Sunday, November 7, 2010

Book Review: Stieg Larsson’s Millennium Trilogy


Stieg Larsson, the author, died of heart attack a few months before the first book of the trilogy was published, and as such, he did not get to see how wildly popular these books have become. Pity on us, for I would gladly read more of his work. His Millennium Trilogy is one of the finest, absorbing thrillers I’ve ever read.

“The Girl with the Dragon Tattoo” kicks off the series as the main male character, a journalist named Mikael Blomkvist, was hired by an aging, wealthy industrialist to investigate the murder of his niece, a cold-case that occurred 40 years ago. During the investigation, Blomkvist encountered Lisbeth Salander, a brilliant hacker and complex character with a dark past of her own, who helped him to unravel the mystery surrounding the murder. The book is rather slow at first, yet remained intriguing enough that I could not put the book down.

The great thing is that the series got better as you moved to the next two books, in which Salander became the central figure of a top-secret, explosive cover up. I read the second book (“The Girl Who Played with Fire”) and just went “Whoa…”, and then I read the third book and went all “Whoooooooaaaaaaaaaaaaaaa”. Crazy awesome! The last 200-pages of the third book, “The Girl Who Kicked the Hornet’s Nest” is such a page turner that I would have been jumping up and down had I not been reading those last chapters in a moving car. It was such a restless read, because I can’t wait to figure out what will happen next.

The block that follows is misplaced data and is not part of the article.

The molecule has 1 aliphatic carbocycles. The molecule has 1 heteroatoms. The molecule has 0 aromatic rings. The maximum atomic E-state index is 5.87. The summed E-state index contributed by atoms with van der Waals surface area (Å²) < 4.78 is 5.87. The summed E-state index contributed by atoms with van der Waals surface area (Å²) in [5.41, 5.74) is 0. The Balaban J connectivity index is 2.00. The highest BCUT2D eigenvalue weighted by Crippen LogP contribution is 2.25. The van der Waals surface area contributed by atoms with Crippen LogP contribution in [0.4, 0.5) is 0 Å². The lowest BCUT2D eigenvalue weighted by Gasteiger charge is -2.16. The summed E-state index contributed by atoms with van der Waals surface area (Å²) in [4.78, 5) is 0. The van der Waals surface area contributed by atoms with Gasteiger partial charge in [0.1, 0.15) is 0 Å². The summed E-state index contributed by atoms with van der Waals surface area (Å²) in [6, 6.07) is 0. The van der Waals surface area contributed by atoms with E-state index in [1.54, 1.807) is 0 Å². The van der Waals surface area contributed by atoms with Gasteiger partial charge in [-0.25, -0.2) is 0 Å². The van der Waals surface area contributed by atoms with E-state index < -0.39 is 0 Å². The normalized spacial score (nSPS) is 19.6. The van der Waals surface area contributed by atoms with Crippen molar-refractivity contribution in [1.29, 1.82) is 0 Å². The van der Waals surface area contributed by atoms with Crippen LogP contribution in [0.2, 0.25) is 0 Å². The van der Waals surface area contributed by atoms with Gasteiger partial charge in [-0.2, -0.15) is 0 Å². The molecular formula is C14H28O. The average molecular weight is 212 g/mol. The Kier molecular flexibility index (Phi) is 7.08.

And Lisbeth Salander is freaking awesome! Despite of her depressing, sullen way, it is refreshing to root after such an atypical heroine. This is no damsel in distress – she totally kicked ass (and many other body parts as well).

One of my minor complaints is the somewhat choppy sentences – my wild guess is that since the story was written originally in Swedish, and as many other translated work, it is unfortunate that we sometimes lost the smoothness of the words. The unfamiliar Swedish names and geographical location intermittently threw me off, especially in book three when a slew of new characters were introduced in such a short time. I did have to flip a few pages back to remind myself who is who.

Forget all that, and stay put for the twist and turn of the story and the pulse-racing, dark and twisted narrative. I thought I could have figure things out halfway of each book, ala Dan Brown’s novel (the nicest person in Brown’s novel is usually the bad guy, eh) but no – Larsson mercilessly threw more and more twist to the plot when you least expect it. I also dig the strong female characters portrayed throughout the series, and the somewhat feminist/civil right tone the books carried.

All in all, an enjoyable read.


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